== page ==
|Title:||A Toolkit for Identifying and Assessing Socially Rejected Children|
|Principal Investigator:||McKown, Clark||Awardee:||Rush University Medical Center|
|Program:||Social and Behavioral Context for Academic Learning [Program Details]|
|Award Period:||4 years||Award Amount:||$2,325,731|
Purpose: During the 2009–2010 school year, approximately 4 million elementary school-aged children were rejected by their peers. These children are at elevated risk for academic, behavioral, and emotional problems. Despite these stark facts, few tools are available for school professionals to identify socially rejected children and to pinpoint social-emotional learning (SEL) deficits that contribute to their rejection. Existing behavior rating scales provide important information, but are not well-suited to assessing cognitive, affective, and regulatory processes. Existing direct assessments have technical limitations or are difficult to administer, score, and interpret. This prevents their productive use in schools. The purpose of this project is to develop a suite of scientifically sound, usable tools for screening social rejection and assessing SEL in children in grades K–3. The web-based toolkit will include assessments that can be completed within 30 minutes. In addition, the toolkit will be used flexibly and in conjunction with existing assessments to conduct efficient universal two-stage screening for social rejection and diagnostic assessment of factors that contribute to social rejection. This information can then be used to inform individualized intervention planning.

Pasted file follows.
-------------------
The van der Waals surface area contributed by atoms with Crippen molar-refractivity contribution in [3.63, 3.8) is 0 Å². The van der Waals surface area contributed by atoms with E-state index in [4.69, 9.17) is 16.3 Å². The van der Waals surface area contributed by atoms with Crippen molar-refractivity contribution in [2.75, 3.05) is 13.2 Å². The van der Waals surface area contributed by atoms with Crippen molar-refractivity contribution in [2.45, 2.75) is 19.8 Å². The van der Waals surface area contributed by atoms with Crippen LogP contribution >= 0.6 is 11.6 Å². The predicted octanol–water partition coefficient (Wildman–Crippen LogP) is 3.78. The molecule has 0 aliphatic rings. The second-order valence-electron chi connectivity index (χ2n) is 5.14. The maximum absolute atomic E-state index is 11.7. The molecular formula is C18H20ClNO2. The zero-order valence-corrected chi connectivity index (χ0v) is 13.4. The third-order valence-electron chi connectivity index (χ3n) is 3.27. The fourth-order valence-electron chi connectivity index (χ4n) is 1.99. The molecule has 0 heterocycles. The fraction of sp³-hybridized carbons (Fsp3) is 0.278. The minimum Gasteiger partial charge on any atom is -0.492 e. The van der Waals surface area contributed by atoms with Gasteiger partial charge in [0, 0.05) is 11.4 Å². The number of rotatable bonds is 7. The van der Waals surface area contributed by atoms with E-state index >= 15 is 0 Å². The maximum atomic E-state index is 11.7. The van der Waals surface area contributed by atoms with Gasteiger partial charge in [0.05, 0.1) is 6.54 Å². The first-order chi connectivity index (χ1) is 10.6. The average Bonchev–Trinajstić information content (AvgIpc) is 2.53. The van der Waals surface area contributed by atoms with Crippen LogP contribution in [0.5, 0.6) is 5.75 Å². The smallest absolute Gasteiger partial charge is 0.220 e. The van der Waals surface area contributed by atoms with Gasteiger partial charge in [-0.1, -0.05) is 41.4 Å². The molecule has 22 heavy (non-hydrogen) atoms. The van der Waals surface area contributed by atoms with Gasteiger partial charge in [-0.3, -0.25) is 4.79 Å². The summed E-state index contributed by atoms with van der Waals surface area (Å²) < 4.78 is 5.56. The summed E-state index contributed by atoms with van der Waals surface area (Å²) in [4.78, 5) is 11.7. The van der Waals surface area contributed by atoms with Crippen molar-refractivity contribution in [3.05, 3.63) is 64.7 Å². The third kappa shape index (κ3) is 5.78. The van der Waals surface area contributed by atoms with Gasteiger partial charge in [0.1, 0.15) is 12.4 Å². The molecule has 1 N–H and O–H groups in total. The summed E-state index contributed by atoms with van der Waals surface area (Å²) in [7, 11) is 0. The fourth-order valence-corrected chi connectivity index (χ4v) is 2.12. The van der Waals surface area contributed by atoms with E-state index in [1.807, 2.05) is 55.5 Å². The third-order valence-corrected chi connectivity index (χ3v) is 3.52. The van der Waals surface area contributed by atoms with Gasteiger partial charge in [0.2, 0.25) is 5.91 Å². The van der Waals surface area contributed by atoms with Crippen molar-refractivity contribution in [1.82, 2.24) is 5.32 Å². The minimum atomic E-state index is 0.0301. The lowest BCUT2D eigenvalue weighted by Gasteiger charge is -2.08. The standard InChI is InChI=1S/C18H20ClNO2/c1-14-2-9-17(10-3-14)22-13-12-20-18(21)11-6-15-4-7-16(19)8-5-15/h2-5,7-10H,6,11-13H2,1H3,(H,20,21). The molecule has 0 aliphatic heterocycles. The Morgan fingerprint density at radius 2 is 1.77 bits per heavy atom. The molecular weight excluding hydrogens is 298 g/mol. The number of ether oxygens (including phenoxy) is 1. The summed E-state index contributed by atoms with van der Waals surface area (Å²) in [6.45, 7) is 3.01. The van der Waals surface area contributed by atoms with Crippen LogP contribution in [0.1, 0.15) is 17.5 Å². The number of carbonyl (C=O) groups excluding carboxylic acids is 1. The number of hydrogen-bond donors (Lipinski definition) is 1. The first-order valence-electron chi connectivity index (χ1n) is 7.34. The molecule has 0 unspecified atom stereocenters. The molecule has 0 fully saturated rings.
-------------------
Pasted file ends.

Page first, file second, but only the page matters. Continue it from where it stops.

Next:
Project Activities: Initial activities to be completed in Phase I include the development of item pools for the assessment of four SEL skills, and a web-based software platform. These initial items will be used with 40 children during Phase I to evaluate the feasibility of the administration procedures. During Phase II, researchers will recruit 250 children who will be assessed with the new social rejection screener and SEL assessments, in addition to other direct assessments of SEL skills and parent and teacher ratings. This information will be used to evaluate the convergent, divergent, and construct validity of the assessment. During Phase III, researchers will recruit 500 Illinois schoolchildren who reflect the demographic characteristics of the United States for further validation and for preliminary norming of the screener and SEL assessments. All assessments will be delivered via web-based software with automated scoring and score-reporting.
Products: Products will include a scientifically sound and usable web-based social rejection screener and battery of SEL assessments. Scholarly reports of findings will also be produced.
Setting: This project will be conducted in 4 Chicago-area elementary schools (Phases I and II) and 5 elementary schools throughout Illinois (Phase III).
Population: Participants include eligible students in grades K–3. A total of approximately 800 children will participate during all three phases.